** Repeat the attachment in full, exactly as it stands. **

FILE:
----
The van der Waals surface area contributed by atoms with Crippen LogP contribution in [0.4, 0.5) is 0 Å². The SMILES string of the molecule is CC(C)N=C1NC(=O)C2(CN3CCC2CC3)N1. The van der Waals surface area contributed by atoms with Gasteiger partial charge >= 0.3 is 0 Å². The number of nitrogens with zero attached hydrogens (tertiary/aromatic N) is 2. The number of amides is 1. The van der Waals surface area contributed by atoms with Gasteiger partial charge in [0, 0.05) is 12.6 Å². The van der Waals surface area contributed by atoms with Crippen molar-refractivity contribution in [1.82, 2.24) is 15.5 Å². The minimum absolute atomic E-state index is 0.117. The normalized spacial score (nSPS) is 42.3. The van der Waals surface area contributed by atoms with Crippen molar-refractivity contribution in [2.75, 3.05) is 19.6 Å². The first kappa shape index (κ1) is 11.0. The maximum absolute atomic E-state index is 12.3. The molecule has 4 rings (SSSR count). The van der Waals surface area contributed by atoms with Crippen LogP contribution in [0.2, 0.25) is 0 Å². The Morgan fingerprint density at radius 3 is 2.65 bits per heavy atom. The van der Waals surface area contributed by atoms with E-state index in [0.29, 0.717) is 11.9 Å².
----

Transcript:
The van der Waals surface area contributed by atoms with Crippen LogP contribution in [0.4, 0.5) is 0 Å². The SMILES string of the molecule is CC(C)N=C1NC(=O)C2(CN3CCC2CC3)N1. The van der Waals surface area contributed by atoms with Gasteiger partial charge >= 0.3 is 0 Å². The number of nitrogens with zero attached hydrogens (tertiary/aromatic N) is 2. The number of amides is 1. The van der Waals surface area contributed by atoms with Gasteiger partial charge in [0, 0.05) is 12.6 Å². The van der Waals surface area contributed by atoms with Crippen molar-refractivity contribution in [1.82, 2.24) is 15.5 Å². The minimum absolute atomic E-state index is 0.117. The normalized spacial score (nSPS) is 42.3. The van der Waals surface area contributed by atoms with Crippen molar-refractivity contribution in [2.75, 3.05) is 19.6 Å². The first kappa shape index (κ1) is 11.0. The maximum absolute atomic E-state index is 12.3. The molecule has 4 rings (SSSR count). The van der Waals surface area contributed by atoms with Crippen LogP contribution in [0.2, 0.25) is 0 Å². The Morgan fingerprint density at radius 3 is 2.65 bits per heavy atom. The van der Waals surface area contributed by atoms with E-state index in [0.29, 0.717) is 11.9 Å².